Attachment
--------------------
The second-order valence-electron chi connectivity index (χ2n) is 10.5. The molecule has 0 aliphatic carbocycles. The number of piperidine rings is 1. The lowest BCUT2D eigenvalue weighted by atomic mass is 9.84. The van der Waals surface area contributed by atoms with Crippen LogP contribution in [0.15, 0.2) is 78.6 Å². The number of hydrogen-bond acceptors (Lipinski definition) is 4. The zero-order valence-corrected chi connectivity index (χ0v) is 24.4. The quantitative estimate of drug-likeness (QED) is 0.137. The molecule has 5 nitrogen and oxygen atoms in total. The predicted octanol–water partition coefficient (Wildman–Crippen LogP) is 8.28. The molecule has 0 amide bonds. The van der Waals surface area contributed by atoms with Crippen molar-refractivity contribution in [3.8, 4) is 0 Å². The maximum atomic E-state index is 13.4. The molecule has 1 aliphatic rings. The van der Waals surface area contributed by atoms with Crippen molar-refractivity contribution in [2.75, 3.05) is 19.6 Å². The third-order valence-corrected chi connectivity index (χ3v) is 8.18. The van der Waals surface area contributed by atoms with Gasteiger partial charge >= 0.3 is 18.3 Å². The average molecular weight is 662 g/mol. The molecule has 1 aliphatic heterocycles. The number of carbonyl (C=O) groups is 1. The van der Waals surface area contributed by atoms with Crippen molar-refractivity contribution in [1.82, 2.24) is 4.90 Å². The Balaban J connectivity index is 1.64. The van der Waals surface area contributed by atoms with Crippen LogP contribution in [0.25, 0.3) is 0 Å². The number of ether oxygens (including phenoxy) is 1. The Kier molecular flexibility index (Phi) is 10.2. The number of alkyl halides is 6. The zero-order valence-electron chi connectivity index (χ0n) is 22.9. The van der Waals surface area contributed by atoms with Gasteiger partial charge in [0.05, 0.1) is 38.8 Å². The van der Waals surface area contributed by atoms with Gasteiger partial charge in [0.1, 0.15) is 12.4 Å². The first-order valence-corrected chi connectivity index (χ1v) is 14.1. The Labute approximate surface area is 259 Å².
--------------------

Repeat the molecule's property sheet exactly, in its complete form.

The second-order valence-electron chi connectivity index (χ2n) is 10.5. The molecule has 0 aliphatic carbocycles. The number of piperidine rings is 1. The lowest BCUT2D eigenvalue weighted by atomic mass is 9.84. The van der Waals surface area contributed by atoms with Crippen LogP contribution in [0.15, 0.2) is 78.6 Å². The number of hydrogen-bond acceptors (Lipinski definition) is 4. The zero-order valence-corrected chi connectivity index (χ0v) is 24.4. The quantitative estimate of drug-likeness (QED) is 0.137. The molecule has 5 nitrogen and oxygen atoms in total. The predicted octanol–water partition coefficient (Wildman–Crippen LogP) is 8.28. The molecule has 0 amide bonds. The van der Waals surface area contributed by atoms with Crippen molar-refractivity contribution in [3.8, 4) is 0 Å². The maximum atomic E-state index is 13.4. The molecule has 1 aliphatic rings. The van der Waals surface area contributed by atoms with Crippen molar-refractivity contribution in [2.75, 3.05) is 19.6 Å². The third-order valence-corrected chi connectivity index (χ3v) is 8.18. The van der Waals surface area contributed by atoms with Gasteiger partial charge >= 0.3 is 18.3 Å². The average molecular weight is 662 g/mol. The molecule has 1 aliphatic heterocycles. The number of carbonyl (C=O) groups is 1. The van der Waals surface area contributed by atoms with Crippen molar-refractivity contribution in [1.82, 2.24) is 4.90 Å². The Balaban J connectivity index is 1.64. The van der Waals surface area contributed by atoms with Crippen LogP contribution in [0.25, 0.3) is 0 Å². The number of ether oxygens (including phenoxy) is 1. The Kier molecular flexibility index (Phi) is 10.2. The number of alkyl halides is 6. The zero-order valence-electron chi connectivity index (χ0n) is 22.9. The van der Waals surface area contributed by atoms with Gasteiger partial charge in [0.05, 0.1) is 38.8 Å². The van der Waals surface area contributed by atoms with Gasteiger partial charge in [0.1, 0.15) is 12.4 Å². The first-order valence-corrected chi connectivity index (χ1v) is 14.1. The Labute approximate surface area is 259 Å².